By Grace Reilein.
When was the last time you rode a bike to work? Yesterday? Every day this week? How about for the last 25 years? Becki Retzlaff falls in that final group, and as the newest Director of the Academic Sustainability Program, it could not be more fitting. Becki has served as the Director of the Academic Sustainability Program at Auburn since January 2022. She has been a professor at Auburn for sixteen years and previously worked in the community planning program before taking on her current role in academic sustainability. Becki was friends with the first Director of Academic Sustainability, Nannette Chadwick, and has been connected to the program since its start.
Since Becki is new to her position at Academic Sustainability, she made sure to take time to fully understand the program and placed importance on meeting with faculty and students on campus. In the past, the Academic Sustainability Program has run faculty training workshops as well as promote sustainability research on campus. Becki is working with the Office of Sustainability to continue supporting this part of the program. Additionally, she is designing new promotional materials and signing up to participate in events around campus. Becki has created new games for tabling events to increase engagement with prospective students. She also spoke with students in the program to get to know them and receive comments about the program to improve it. Becki also collaborates with the Sustainability Auburn Alumni Affiliate for future projects related to the Academic Sustainability program.
In terms of the Minor in Sustainability Studies program itself, Becki hopes to structure it like the other interdisciplinary minors within the College of Liberal Arts. Other programs, such as Women’s Studies and Africana Studies, are structured as affiliate programs. This means if a professor teaches within the program, they must be an affiliate faculty member. There are several benefits of transitioning the Academic Sustainability Program to an affiliate program. First, it is clearer who is actively engaged within the program rather than just having something to do with sustainability. Second, the program will be able to hold annual open houses with the affiliate faculty members where they can help with course decisions and add more to the curriculum. These benefits all facilitate a more democratic structure within the program. The goal of an affiliate program is to promote involvement from faculty and not have the minor being led solely by the director.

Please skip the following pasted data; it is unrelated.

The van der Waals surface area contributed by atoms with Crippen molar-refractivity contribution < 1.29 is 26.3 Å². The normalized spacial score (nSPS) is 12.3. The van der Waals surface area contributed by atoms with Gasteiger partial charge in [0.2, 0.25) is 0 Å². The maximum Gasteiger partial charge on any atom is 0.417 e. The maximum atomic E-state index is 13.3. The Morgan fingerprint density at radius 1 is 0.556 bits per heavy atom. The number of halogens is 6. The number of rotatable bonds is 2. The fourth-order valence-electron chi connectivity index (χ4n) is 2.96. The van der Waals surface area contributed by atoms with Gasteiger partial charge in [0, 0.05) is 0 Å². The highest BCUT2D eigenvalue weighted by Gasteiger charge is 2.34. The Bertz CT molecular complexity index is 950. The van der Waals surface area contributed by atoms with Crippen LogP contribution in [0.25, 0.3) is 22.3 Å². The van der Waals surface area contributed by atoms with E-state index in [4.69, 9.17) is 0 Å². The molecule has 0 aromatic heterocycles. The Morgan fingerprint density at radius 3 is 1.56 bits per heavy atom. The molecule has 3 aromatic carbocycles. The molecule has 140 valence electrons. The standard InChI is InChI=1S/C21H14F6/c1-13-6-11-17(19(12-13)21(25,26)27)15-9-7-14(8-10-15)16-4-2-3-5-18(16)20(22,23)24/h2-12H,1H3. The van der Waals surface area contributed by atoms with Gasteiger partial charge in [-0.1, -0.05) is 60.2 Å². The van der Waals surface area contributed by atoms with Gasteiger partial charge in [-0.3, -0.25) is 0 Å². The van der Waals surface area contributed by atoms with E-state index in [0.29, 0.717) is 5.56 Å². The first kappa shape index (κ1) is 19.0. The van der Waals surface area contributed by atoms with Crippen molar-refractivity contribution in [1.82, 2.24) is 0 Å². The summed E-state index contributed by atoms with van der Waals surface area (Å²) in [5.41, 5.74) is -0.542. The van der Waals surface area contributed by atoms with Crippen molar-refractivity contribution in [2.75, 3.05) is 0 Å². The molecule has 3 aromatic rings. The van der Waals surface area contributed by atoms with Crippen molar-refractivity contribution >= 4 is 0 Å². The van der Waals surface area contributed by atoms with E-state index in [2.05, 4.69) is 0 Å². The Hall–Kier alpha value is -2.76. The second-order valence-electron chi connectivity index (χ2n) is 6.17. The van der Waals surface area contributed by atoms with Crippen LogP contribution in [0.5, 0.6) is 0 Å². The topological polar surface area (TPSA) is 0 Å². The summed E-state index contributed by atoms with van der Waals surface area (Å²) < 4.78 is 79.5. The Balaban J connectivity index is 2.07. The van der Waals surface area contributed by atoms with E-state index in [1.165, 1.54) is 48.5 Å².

As mentioned before, Becki has been a part of Auburn University for quite some time. When asked about opportunities for change on campus, she recalled that the Melton Student Center Campus Green used to be a parking lot. At the time, the university held multiple open meetings to discuss removing that parking lot and creating a greenspace. This space would be a much more walkable, sustainable environment, but there was a lot of push back from staff and faculty. Removing the parking lot would make it more inconvenient for those who worked nearby, as they would have to walk a bit farther. However, campus parking and planning went through with the plan, and now staff, students, and faculty alike all enjoy the greenspace. Becki brought up this example to highlight how the campus can make more sustainable changes and emphasize the importance of attending open decision-making meetings to support these changes.
In addition to supporting changes such as the greenspace, Becki suggests that students get involved on campus. There are a lot of unique student-led groups that are doing amazing things in the Auburn community in the world of sustainability. She spoke about Permaculture Tigers and Campus Kitchens. Becki also believes if there is not a group focusing on what you are interested in, you should create a new one! There is always room for more change-making groups on campus. It can be easy to get lost in the academic side of sustainability, but Becki emphasizes the importance of being involved in non-academic activities as well. Biking to and from class or work is also a great way to make a change, something that Becki has been committed to for years. Not only will you reduce the money spent on parking permits, but you will also reduce emissions from your vehicle and incorporate more movement into your life. Becki explained that biking allows her to cool down between home and work life, allowing her to get into a new mindset.
The Academic Sustainability Program is growing here at Auburn University. Becki hopes to see more staff, faculty, and student involvement in the coming years. From declaring a minor in Sustainability Studies, to participating in workshops, to just becoming a member of a student-led organization on campus, there are many ways to become involved in sustainability at Auburn and make a change.
Post contributed by Grace Reilein, Program Coordinator, Auburn Office of Sustainability
Learn about the SDGs & AU and Auburn’s contributions related to this post: